The Great Pyramid of Cheops could be rebuilt five times over with the quantity of spoil produced from the Gotthard tunnels, the AlpTransit client likes to point out, to indicate the magnitude of its disposal task. Total volume of spoil was 13.3 million cubic metres, which is about 25Mt.

It was the client’s task to remove this, rather than leaving it to the main tunnel contractors. Like the tunnel water processing, it was considered too important and sensitive an issue from the beginning to be otherwise.

“You know of ‘A’ and ‘C’ tasks?” says Adrian Wildbolz, who supervised the northern tunnel drives for AlpTransit. “The ‘A’ jobs get high priority. If you give disposal to the main contractor it is a secondary issue for him. If you award it as a special separate contract, it is the only focus for that contractor, his ‘A’ job.”

Disposal had to be an “A” task because it was a sensitive element in the original political go-ahead for the Gotthard. Minimum environmental and community impact was decreed both because of general growing environmental consciousness and because of the special circumstances of the mountains, with already limited space on narrow valley floors, even for local roads.

A careful combination of rock recycling and landscaping work was used to full effect to minimise the need for disposal. Tunnellers were also instructed to recycle rock to the maximum for concrete needs. Old extraction pits from other projects were located that could be refilled and landscaped.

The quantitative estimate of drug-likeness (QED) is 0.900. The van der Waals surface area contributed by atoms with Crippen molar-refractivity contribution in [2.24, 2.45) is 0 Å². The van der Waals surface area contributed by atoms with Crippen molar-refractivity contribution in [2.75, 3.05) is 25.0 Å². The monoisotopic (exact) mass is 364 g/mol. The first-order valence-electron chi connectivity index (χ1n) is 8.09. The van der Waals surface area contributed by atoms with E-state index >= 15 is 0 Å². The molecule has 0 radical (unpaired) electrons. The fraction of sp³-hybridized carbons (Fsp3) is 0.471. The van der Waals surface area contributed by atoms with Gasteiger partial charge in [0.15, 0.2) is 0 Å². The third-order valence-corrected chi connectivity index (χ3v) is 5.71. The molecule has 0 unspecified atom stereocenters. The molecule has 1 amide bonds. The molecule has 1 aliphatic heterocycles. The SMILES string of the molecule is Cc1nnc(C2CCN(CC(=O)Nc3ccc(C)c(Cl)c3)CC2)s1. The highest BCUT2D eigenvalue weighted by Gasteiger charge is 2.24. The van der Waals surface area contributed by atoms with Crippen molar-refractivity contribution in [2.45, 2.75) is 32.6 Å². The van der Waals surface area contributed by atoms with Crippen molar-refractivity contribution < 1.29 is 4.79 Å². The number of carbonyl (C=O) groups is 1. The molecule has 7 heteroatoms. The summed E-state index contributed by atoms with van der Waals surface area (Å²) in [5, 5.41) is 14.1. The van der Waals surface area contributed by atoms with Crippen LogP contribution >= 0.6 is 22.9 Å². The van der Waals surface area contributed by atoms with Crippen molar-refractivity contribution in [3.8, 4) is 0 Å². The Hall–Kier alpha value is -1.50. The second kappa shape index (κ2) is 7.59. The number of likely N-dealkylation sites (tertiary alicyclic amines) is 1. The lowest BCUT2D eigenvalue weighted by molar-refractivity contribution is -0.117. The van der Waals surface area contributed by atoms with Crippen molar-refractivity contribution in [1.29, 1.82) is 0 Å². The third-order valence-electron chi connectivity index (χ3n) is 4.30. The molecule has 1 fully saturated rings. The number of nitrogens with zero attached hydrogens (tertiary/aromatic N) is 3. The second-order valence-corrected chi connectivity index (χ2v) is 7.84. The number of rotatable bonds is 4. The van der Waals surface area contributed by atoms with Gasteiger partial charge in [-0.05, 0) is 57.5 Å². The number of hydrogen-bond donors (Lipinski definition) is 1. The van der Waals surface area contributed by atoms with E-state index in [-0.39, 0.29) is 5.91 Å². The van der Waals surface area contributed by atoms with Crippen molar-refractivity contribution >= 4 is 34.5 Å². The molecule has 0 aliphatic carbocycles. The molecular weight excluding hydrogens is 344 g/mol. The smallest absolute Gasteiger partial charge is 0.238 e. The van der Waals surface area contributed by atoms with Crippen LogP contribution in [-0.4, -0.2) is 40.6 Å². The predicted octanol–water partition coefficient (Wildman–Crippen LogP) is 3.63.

All of this had to be done without the use of trucks, says Charly Simmen, a project manager with AlpTransit with special responsibility for the disposal. “Only rail, conveyors or boats were possible.”

To achieve this required tight logistical control with most spoil handled only at the main portals, particularly Bodio, which took the greatest amount, some 11Mt. The portal at Erstfeld and tunnel exit at Amsteg handled another 8Mt between them. At the Sedrun shafts another 4Mt came out and 2Mt at Faido.

A first portion was sent back into the tunnels as aggregate in the concrete for linings and shotcrete, some 22 per cent of the excavated volume, he says. This was doubly beneficial, almost eliminating the need for quarried and imported aggregates.

But to use the excavated material for concrete demanded significant processing of the rock and even some new technology.

To begin with the chips had to be broken down from the (up to) 400mm-long pieces that the TBM cutter wheels flake away from the bore face. An initial crushing had to be done by the contractors inside the tunnel; contracts specified no more than 150mm size pieces to be sent to the portal.

There they were handed over to a specialist contractor running a sequence of crushers to produce the various sizes and grades of aggregate needed for the mixes, from sand to large stones. A laboratory constantly analysed the rock quality.

There was still a problem with the rock chips. Although mostly from hard sound rock, they were too generally too angular for good concrete. The acute angles can suffer stresses which reduce strength.

“We pursued a four year research programme with Zurich Technical University to find a way round this,” recounts Simmen. The end point was a new machine, christened the “Hurricane,” which used a particular arrangement of conical chambers to tumble the crushed stone fragments sufficiently to round them off.